Explained | Supreme Court’s landmark judgment on passive euthanasia, living will
SC was hearing a plea by NGO Common Cause to declare ‘right to die with dignity’ as a fundamental right within the fold of right to live with dignity.Updated: Mar 09, 2018 18:11 IST
The Supreme Court ruled on Friday that individuals have a right to die with dignity, in a verdict that permits the removal of life-support systems for the terminally ill or those in incurable comas.
The court also permitted individuals to decide against artificial life support, should the need arise, by creating a “living will”.
SC was hearing a plea by NGO Common Cause to declare ‘right to die with dignity’ as a fundamental right within the fold of right to live with dignity, which is guaranteed under Article 21 of the Constitution.
Here’s all you need to know about euthanasia and ‘living will’:
• Living will
A ‘living will’ is a concept where a patient can give consent that allows withdrawal of life support systems if the individual is reduced to a permanent vegetative state with no real chance of survival.
It is a type of advance directive that may be used by a person before incapacitation to outline a full range of treatment preferences or, most often, to reject treatment. A living can detail a person’s preferences for tube-feeding, artificial hydration, and pain medication when an individual cannot communicate his/her choices.
In its verdict on Friday, SC has attached strict conditions for executing “a living will that was made by a person in his normal state of health and mind”.
The US, UK, Germany and Netherlands have advance medical directive laws that allow people to create a ‘living will’.
• Active and passive euthanasia
Active euthanasia, the intentional act of causing the death of a patient in great suffering, is illegal in India. It entails deliberately causing the patient’s death through injections or overdose.
But passive euthanasia, the withdrawal of medical treatment with the deliberate intention to hasten a terminally ill patient’s death was allowed by the Supreme Court in Friday’s landmark verdict.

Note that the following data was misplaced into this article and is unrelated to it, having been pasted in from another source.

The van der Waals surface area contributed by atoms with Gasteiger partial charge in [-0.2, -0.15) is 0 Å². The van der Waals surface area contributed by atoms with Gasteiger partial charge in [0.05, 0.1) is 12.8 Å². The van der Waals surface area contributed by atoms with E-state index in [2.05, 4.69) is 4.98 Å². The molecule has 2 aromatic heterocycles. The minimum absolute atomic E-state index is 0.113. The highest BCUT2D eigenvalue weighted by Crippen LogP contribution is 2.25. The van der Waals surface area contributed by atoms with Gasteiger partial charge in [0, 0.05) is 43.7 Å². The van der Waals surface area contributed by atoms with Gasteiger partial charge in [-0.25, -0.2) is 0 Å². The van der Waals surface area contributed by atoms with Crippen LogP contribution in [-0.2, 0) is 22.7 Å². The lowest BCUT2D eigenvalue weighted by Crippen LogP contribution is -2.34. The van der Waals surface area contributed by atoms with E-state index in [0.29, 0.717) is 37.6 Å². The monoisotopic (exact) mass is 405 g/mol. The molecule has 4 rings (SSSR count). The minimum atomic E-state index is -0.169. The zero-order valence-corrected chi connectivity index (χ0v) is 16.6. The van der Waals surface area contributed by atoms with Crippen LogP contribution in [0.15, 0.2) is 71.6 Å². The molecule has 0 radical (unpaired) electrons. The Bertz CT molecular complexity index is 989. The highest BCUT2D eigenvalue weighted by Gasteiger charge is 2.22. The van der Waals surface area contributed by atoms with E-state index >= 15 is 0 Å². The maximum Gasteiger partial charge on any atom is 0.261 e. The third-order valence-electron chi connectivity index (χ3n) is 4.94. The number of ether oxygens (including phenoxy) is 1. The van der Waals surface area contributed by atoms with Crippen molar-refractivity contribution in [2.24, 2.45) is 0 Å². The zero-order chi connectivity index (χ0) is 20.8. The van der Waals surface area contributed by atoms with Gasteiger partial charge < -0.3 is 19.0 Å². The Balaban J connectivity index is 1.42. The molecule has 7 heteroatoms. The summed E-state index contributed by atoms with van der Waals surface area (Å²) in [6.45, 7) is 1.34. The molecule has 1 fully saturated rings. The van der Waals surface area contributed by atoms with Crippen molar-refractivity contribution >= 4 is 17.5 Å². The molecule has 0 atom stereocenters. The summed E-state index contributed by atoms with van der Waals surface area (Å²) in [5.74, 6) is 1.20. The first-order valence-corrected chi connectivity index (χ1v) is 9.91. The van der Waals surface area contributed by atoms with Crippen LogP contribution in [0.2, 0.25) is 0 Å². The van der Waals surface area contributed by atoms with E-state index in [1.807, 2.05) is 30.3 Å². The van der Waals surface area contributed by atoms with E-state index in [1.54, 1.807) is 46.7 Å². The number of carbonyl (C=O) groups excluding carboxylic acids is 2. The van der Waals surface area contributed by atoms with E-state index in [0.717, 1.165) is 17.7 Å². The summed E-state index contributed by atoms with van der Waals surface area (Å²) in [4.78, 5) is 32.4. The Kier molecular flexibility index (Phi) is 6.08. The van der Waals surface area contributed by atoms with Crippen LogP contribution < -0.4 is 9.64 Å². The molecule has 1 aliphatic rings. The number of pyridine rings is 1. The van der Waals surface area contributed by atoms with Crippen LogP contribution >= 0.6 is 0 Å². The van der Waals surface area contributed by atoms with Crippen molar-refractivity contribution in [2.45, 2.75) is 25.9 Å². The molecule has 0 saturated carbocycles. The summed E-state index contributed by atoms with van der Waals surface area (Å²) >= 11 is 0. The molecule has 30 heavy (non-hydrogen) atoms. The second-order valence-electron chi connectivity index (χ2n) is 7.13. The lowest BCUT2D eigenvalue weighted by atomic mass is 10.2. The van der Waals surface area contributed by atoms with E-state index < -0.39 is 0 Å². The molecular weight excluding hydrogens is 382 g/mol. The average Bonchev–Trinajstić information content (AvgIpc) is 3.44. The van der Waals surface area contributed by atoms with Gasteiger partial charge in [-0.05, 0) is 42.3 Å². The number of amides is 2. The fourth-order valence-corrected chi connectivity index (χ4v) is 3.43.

The court also laid down guidelines on who would execute the will and how a nod for passive euthanasia would be granted by a medical board set up to determine and carry out any “advance directive”.
In cases where there is no “advance directive”, the patient, family, friends and legal guardians can’t take the decision on their own, but can approach a high court for stopping treatment .
• Aruna Shanbaug case
In 2011, the Supreme Court, while hearing the case of Aruna Shanbaug, who was in a vegetative state for more than 40 years, had legalised passive euthanasia partially.
A nurse at KEM Hospital in Mumbai, Shanbaug was in a vegetative state since 1973 after a brutal sodomisation and strangling with a dog-chain during a sexual assault. She died in 2015 while on a ventilator for several days after suffering from pneumonia.
SC gave patients living in a vegetative state the right to have treatment or food withdrawn, and laid down guidelines to process passive euthanasia in the case of incompetent patients. The guidelines included seeking a declaration from a high court, after getting clearance from a medical board and state government.
• Terminally Ill Patients (Protection of Patients and Medical Practitioners) Bill
In 2012, the union health ministry posted a draft of the Terminally Ill Patients (Protection of Patients and Medical Practitioners) Bill on its website and invited public reactions.
The Bill is popularly referred to as the Passive Euthanasia Bill although its draft did not use the emotive word “euthanasia” to skirt complications around the term, a health ministry official told HT in 2016. It says every advance medical directive (also called ‘living will’) or medical power of attorney executed by a person shall be taken into consideration in matter of withholding or withdrawing medical treatment but it shall not be binding on any medical practitioner.
The draft bill has a controversial clause that allows a minor aged above 16 to take an informed decision and express a desire to withhold or withdraw medical treatment and allow nature to take its own course
• Medical experts on euthanasia
Doctors have a mixed reaction to legalising euthanasia. They say the government needs to take a careful approach before legalising passive euthanasia when the measures to prolong the life of the patient are withdrawn.
Most doctors, however, agree that euthanasia should be made legal in cases where there is no scope of a patient recovering. But many feel that India is not yet ready for a decision like this which requires a mix of sensitivity and maturity.
• Misuse of law
A major concern is the misuse of the law. If it is legal to passively allow or hasten death, what’s to say an aged parent won’t be hastened in favour of an inheritance, or a spouse have treatment withdrawn for the sake of a hefty insurance payout?
• Euthanasia in other countries
Euthanasia and physician-assisted suicide have been legal in The Netherlands and Belgium since 2001 and 2002. In the US, Switzerland and Germany, euthanasia is illegal but physician-assisted suicide is legal. Euthanasia remains illegal in the UK, France, Canada and Australia